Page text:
Come As You Are. The only cooperatively run sex shop in the world is in Toronto! They run in-store sex workshops. Their site offers free printable pamphletes on lubes, condom, bdsm, bondage, caning- you name it, they have it!  They also provide guides to everything from swingers clubs to emergency numbers, shelters, and sexual health resources for sex and disability, HIV/AIDS, reproductive assistance, STI testing, sex workers’ support, LGBTQ communities and more. A great place to start is their sex info guide on how to choose and use sex toys.

Advocates for Youth. If you are interested social change from a public policy perspective, this is an organization that can overwhelm you with openly available research publications and development sector jargon. They run a giganitic online hub of sex education initiatives including youth activist movers and shakers, AmplifyYourVoice.org. Their site keeps tabs on what government officials are- and are not- doing to make sexuality education in the US positive, effective and non-discriminatory.

It’s Pronounced Metrosexual. Where complex, Judith Butler-like concepts of sex, sexuality and gender are broken down into simple, easy to read articles and infographics. Watch the site founder’s entertaining TedTalk on the complexities of gender.

Queering Sexed w/ Planned Parenthood Toronto. This project is aiming to build a sexual health resource specifically for LGBTQ youth who are systematically disadvantaged by public school sex education and medical practitioners at large. Watch online videos, read infographics, and get in touch with them for social support.

The STD Project. A website aimed at dismantling STDs stigma by raising awareness, listening to people’s stories, and increasing access to information. A really great resource for everyone to make more conscientious decisions.

The Body.com. This is not teen or youth specific but it is a trusted resource by medical experts in the field of HIV/AIDS. From social support to activism, this site is a good starting point for everyone to know about HIV/AIDS-related issues.  It offers up to date information about testing, transmission, treatment, serodiscordant couples (to name a few topics) which unforunately not many people (young and old) are knowledgeable. This site also publishes critical articles addressing the pertetuation of stigma.

Our Bodies Our Selves. One of the most important girls’ and women’s health sites in North America. This site promotes evidence-based information on female reproductive health and addresses the intersection of social, economic and political conditions that impact access and quality of health care.

Answer. One of the only online sex education resources that addresses issues specific to boys and men. Though it’s not all free, they do offer webseminars, online workshops and publish a youth-run sexuality magazine, Sex, Etc.   

Do you have any advice or resources to add to this?  How do you feel about talking to siblings about sexual health?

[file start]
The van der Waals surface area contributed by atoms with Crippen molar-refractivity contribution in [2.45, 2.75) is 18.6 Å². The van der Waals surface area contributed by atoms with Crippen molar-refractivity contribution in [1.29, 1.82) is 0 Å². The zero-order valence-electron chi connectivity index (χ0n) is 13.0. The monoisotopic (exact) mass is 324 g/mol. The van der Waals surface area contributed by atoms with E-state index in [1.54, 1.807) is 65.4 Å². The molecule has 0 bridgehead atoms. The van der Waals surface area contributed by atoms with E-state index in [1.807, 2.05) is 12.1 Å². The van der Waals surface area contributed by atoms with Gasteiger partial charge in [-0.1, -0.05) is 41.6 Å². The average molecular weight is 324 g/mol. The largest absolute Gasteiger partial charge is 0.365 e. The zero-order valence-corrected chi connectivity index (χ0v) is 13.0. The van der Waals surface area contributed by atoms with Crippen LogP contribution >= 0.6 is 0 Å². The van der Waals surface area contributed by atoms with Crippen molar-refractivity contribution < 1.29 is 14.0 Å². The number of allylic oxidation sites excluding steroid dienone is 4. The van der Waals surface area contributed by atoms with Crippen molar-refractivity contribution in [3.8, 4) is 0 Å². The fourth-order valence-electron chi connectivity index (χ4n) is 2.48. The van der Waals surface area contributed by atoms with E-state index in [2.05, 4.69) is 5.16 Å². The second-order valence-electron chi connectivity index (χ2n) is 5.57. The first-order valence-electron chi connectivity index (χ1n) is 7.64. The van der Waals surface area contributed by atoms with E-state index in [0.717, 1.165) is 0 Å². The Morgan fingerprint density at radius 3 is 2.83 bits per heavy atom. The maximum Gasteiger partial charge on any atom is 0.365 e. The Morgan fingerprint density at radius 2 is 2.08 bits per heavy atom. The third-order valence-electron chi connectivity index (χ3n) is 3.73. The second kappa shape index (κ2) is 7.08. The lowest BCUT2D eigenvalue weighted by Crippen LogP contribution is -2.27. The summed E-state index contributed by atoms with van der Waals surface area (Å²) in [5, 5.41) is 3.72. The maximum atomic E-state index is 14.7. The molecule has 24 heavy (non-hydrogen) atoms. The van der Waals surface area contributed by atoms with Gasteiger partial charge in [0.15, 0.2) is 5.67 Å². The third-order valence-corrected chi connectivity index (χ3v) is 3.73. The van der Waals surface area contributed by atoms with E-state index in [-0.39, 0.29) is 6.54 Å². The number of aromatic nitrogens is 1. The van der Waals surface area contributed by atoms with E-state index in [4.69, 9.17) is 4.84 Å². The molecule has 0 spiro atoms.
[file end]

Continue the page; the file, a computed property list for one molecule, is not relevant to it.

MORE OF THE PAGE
Why the Birds & Bees Just Won’t Cut It

Hymen myth, sexist magazines, pleasure-shame: obstacles which have helped build my dream of opening a Sex+ Sex Shop. May it one day be normal to celebrate sex!

That awkward first sex talk.

Plenty of kids seem to share the same dreadful story about their parents or teachers stumbling through “the birds and the bees” speech.

Sometimes you come across a few folks who have learned the ins and outs of sexuality from peers instead. Mostly this information is collected from whispered conversations amidst giggles in bathroom stalls. Or late at night during sleepovers in which the details of how to perform perfect oral are spewed out for all the untrained friends gathered around.

I remember one of my partners and I spent hour’s Googling how to make women orgasm. He even drew me a diagram of where he figured my clitoris must be located (he made sure to describe it as ‘a little man in a boat’). I guess that means to some people that clitoral hoods look like boats?

He tried so hard to learn about sex the only way he felt comfortable. This meant turning exclusively to the internet. Needless to say, that was one lesson that would have been nice to learn from someone we trusted instead of turning to random wikihow articles. Wikihow your partner to multiple orgasms! Conversations regarding sex and sexuality ultimately mean more when they are done so face to face. This holds true despite the awkwardness which will undoubtedly ensue once you begin to imagine your parents or children wrapped up in deliciously compromising positions.

There was one time he did have a conversation with his parents about sex. This occurred when they washed his jeans and found a condom wrapper in the hamper. He summarized the gist of the conversation, with his dad issuing a stern warning about the dangers of pregnancy during premarital sex while his mom cried on the couch. Off-putting to say the least. Nor was it the least bit helpful or practical. A conversation about sexual health shouldn’t be focused on dread and fear. They need to begin to describe the creative, diverse ways that sex can be had, with whom you can have sex, and the ways in which each individual will enjoy(or not enjoy) different things.

A later partner I discovered enjoyed anal stimulation. He was so ashamed by it because when he looked it up, all accounts made out that heterosexual men did not, should not, and could not enjoy anal stimulation.